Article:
Excerpted from The Winthrop Report: a 100+ page major revenue primer for Athletic Directors only that encompasses four subject areas: apparel rights, pouring rights, multi-media rights and concessions.
As an addendum to our prior research on NCAA pouring rights agreements across the NCAA landscape, this article examines three considerations for revenue optimization for pouring rights.
1. Sell Attendance
Use the sponsorship rights fees (SRF) per attendee ratio to increase the SRF for the next negotiation. Attendance at NCAA athletic events plays a significant role in revenue for concessionaires. Obviously, higher attendance equals higher revenue. Determining a reasonable SRF based on attendance is a logical way not only to increase your SRF, but incentivized commissions as well.
Table 1 uses the total attendance from the 2010-11 seasons for football and men’s basketball and includes only schools that have athletic department contracts (separate from the university) with the pouring rights sponsor.
Although a small sample size (10 of the 33 schools analyzed have separate pouring rights deals for athletics), using an estimated ratio in negotiations will show the pouring rights partner a smaller, more specific number as to the amount the partner should pay.
Furthermore, assuming attendance is above average, if a partner is not increasing its SRF offer as much as necessary, use the attendance figures to create an incentivized commissions option. This may be especially compelling in situations where it is reasonable to take the negotiating position that above-average attendance figures will increase the amount of product sold, and therefore, the pouring rights partner’s revenues will increase.
2. Separate Isotonic Beverage Negotiations from Pouring Rights Negotiations
Sixteen of the 33 schools analyzed had separate isotonic beverage contracts with Gatorade, granting exclusive advertising and pouring rights for player sidelines, benches, and locker rooms. Only three of those contracts were negotiated solely for the athletic department (30% of those analyzed). The trend has been for the university to separate the athletic department’s isotonic beverage deal from the pouring rights agreements; however, athletic departments should take advantage of creating a separate revenue stream in their individual deals as well.
3. Requirement for Annual Sponsorship Leverage Spend
Most universities require their pouring rights partner to spend a certain amount of money annually on leveraging the sponsorship. This could be spent on media buy during broadcasted games, promotions at stadiums or around campus, athletic scholarship donations, and other advertising that illustrates the existing relationship. This guarantees that the partner will spend money with the various university partners (i.e., television and radio stations, promotional vendors).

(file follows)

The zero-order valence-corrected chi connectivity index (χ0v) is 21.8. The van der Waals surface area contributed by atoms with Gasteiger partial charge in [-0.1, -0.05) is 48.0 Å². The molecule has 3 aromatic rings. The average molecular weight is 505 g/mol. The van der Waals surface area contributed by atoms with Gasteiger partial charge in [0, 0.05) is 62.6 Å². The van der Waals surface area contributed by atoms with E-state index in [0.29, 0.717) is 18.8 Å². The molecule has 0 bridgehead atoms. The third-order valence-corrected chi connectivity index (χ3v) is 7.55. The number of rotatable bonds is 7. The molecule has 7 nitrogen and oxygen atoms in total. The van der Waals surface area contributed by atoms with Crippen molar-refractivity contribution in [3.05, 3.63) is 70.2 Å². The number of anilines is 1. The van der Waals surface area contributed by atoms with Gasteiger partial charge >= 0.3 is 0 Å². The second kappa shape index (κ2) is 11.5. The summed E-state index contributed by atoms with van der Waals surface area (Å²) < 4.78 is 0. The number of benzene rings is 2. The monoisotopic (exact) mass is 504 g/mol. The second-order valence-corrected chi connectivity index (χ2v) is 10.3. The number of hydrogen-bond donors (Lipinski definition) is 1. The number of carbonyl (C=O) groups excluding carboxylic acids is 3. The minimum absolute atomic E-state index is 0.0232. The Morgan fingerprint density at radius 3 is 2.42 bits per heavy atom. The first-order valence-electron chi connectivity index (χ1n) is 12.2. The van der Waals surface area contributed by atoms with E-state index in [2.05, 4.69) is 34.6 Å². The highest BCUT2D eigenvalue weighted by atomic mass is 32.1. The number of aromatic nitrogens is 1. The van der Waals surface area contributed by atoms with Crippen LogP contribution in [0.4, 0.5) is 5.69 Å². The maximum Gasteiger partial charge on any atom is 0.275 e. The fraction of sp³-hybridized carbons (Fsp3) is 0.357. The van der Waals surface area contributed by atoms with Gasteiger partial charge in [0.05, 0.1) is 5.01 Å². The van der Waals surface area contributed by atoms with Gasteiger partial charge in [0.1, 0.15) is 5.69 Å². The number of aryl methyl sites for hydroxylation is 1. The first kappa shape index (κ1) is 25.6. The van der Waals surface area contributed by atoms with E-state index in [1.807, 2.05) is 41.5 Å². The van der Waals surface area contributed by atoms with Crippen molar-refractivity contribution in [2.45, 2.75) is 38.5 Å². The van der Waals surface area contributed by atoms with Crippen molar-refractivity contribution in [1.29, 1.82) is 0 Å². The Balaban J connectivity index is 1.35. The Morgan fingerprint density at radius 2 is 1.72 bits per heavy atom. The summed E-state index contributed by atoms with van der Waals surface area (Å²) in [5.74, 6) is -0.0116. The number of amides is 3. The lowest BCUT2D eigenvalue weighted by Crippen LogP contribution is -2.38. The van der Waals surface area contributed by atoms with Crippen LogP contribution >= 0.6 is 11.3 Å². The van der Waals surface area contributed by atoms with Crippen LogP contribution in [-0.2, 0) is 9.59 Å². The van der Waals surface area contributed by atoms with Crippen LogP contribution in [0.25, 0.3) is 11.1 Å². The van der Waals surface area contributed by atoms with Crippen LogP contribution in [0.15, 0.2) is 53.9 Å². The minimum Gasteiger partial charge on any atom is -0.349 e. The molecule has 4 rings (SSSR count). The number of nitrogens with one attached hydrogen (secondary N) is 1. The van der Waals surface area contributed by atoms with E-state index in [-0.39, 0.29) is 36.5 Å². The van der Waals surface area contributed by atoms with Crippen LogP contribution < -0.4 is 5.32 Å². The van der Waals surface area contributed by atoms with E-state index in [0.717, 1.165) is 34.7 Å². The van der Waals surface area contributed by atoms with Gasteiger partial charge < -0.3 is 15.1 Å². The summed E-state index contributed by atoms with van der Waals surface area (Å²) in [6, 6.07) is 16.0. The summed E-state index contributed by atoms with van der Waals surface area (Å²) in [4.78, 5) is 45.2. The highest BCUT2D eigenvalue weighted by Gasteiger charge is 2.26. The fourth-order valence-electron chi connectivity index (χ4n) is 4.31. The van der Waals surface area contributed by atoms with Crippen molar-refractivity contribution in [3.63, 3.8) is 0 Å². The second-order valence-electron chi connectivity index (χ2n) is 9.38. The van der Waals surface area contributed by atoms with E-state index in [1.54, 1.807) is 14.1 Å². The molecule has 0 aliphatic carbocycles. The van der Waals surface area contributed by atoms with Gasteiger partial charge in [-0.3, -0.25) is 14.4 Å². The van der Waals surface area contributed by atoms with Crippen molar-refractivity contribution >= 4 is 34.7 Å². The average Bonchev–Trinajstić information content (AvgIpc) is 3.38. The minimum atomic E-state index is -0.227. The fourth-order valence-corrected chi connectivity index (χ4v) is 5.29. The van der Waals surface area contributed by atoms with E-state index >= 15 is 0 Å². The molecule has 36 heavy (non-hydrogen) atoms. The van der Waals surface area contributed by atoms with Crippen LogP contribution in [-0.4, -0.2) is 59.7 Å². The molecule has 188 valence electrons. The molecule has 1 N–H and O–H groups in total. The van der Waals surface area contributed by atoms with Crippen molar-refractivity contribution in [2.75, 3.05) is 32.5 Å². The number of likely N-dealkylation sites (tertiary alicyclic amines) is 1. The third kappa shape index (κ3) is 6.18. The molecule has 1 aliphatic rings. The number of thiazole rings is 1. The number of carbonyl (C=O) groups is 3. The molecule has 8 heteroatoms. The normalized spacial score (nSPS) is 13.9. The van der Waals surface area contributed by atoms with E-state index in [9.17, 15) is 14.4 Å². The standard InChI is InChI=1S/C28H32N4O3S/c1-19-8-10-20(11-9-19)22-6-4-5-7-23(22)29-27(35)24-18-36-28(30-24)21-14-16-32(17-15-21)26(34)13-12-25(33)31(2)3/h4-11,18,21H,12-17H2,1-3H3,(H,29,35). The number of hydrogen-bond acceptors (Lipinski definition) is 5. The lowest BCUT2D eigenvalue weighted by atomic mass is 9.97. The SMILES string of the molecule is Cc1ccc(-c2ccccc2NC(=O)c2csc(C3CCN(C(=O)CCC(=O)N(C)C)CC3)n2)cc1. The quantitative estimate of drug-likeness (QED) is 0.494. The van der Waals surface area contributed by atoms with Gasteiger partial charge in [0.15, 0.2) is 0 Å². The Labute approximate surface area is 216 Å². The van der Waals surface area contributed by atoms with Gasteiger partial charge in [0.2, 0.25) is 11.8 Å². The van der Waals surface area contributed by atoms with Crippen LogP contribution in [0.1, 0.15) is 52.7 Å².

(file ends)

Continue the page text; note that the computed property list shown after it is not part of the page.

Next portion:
Many contracts that include such a provision have a stipulation that if the partner does not spend the required amount by the end of each contract year, the amount left over will either transfer over to the following year or will be provided to the university for specific uses.
Table 2 lists all the agreements that require the pouring rights partner to spend a specific amount on leveraging the sponsorship (the asterisks highlight the athletic department contracts). Although a small sample size, the trend for the five athletic department contracts is to have a much higher ratio of sponsorship leverage amount (SLA) to SRF than that of universities. Note that many contracts already include media buy, logo exposure on print, etc., whereas some do not (must be purchased separately).
A required leverage amount is also important not only to ensure that the partner is purchasing the open media space, but also to ensure that the partner’s competitors do not have as much access to the open media space. Although very few contracts grant exclusivity to media advertising for the pouring rights category, using the SLA for media space will help keep competitors out of the market (or lessen their influence).
Table 1 — 2010-11 SRF per Attendee Ratio for Athletic Department Contracts
Table 2 — SLA/SRF Ratios for Pouring Rights Agreements
Learn how Win Ad can help Maximize Revenue for Pouring Rights Agreements
A Comprehensive Report on the Pouring Rights Market (Abstract Excerpted from The Winthrop Report)
The sale of pouring rights is a major source of revenue for athletic departments, with deals negotiated at either the University or Athletic Department level. Our report gives readers relevant, insightful market information pertaining to both types of deals in order to maximize upcoming deals. We created our report by examining every current, publically-available pouring rights contractual agreement and using certain school-specific data, all attained from the WinAD database. The result is a report that provides a current, comprehensive view of the rights market, detailing key financial elements, market trends and creative options within pouring rights agreements. This information will allow schools to understand their standing in the market, while also providing tangible ideas to drive increased revenue from future negotiations.
— ADs who schedule a Win AD Demo will receive a full copy of the The Winthrop Report: Request the Full Report —
Athletic directors must use attendance to their advantage when negotiating their next pouring rights agreement. Strong attendance figures naturally lead to robust product sales—thus making the university more attractive to its pouring rights partner.